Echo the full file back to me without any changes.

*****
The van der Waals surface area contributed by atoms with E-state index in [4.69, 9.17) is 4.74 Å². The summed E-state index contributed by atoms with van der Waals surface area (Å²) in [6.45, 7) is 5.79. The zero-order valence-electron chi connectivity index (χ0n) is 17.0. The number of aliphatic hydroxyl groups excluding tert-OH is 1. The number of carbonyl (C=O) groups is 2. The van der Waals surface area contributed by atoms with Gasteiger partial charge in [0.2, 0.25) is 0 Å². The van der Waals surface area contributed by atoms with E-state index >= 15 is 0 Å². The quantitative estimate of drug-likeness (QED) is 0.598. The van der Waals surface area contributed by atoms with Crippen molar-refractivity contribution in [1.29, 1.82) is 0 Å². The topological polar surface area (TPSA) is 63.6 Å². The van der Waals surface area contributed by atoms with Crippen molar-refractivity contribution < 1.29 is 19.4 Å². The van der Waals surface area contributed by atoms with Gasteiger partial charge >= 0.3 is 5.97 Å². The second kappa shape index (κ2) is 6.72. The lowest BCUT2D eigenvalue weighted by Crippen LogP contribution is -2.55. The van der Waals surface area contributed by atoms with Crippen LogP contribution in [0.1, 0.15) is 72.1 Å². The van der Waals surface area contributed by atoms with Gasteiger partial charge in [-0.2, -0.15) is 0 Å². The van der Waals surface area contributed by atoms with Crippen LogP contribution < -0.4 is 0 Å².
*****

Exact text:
The van der Waals surface area contributed by atoms with E-state index in [4.69, 9.17) is 4.74 Å². The summed E-state index contributed by atoms with van der Waals surface area (Å²) in [6.45, 7) is 5.79. The zero-order valence-electron chi connectivity index (χ0n) is 17.0. The number of aliphatic hydroxyl groups excluding tert-OH is 1. The number of carbonyl (C=O) groups is 2. The van der Waals surface area contributed by atoms with Gasteiger partial charge in [0.2, 0.25) is 0 Å². The van der Waals surface area contributed by atoms with E-state index >= 15 is 0 Å². The quantitative estimate of drug-likeness (QED) is 0.598. The van der Waals surface area contributed by atoms with Crippen molar-refractivity contribution in [1.29, 1.82) is 0 Å². The topological polar surface area (TPSA) is 63.6 Å². The van der Waals surface area contributed by atoms with Crippen molar-refractivity contribution < 1.29 is 19.4 Å². The van der Waals surface area contributed by atoms with Gasteiger partial charge >= 0.3 is 5.97 Å². The second kappa shape index (κ2) is 6.72. The lowest BCUT2D eigenvalue weighted by Crippen LogP contribution is -2.55. The van der Waals surface area contributed by atoms with Crippen LogP contribution in [0.1, 0.15) is 72.1 Å². The van der Waals surface area contributed by atoms with Gasteiger partial charge in [-0.2, -0.15) is 0 Å². The van der Waals surface area contributed by atoms with Crippen LogP contribution < -0.4 is 0 Å².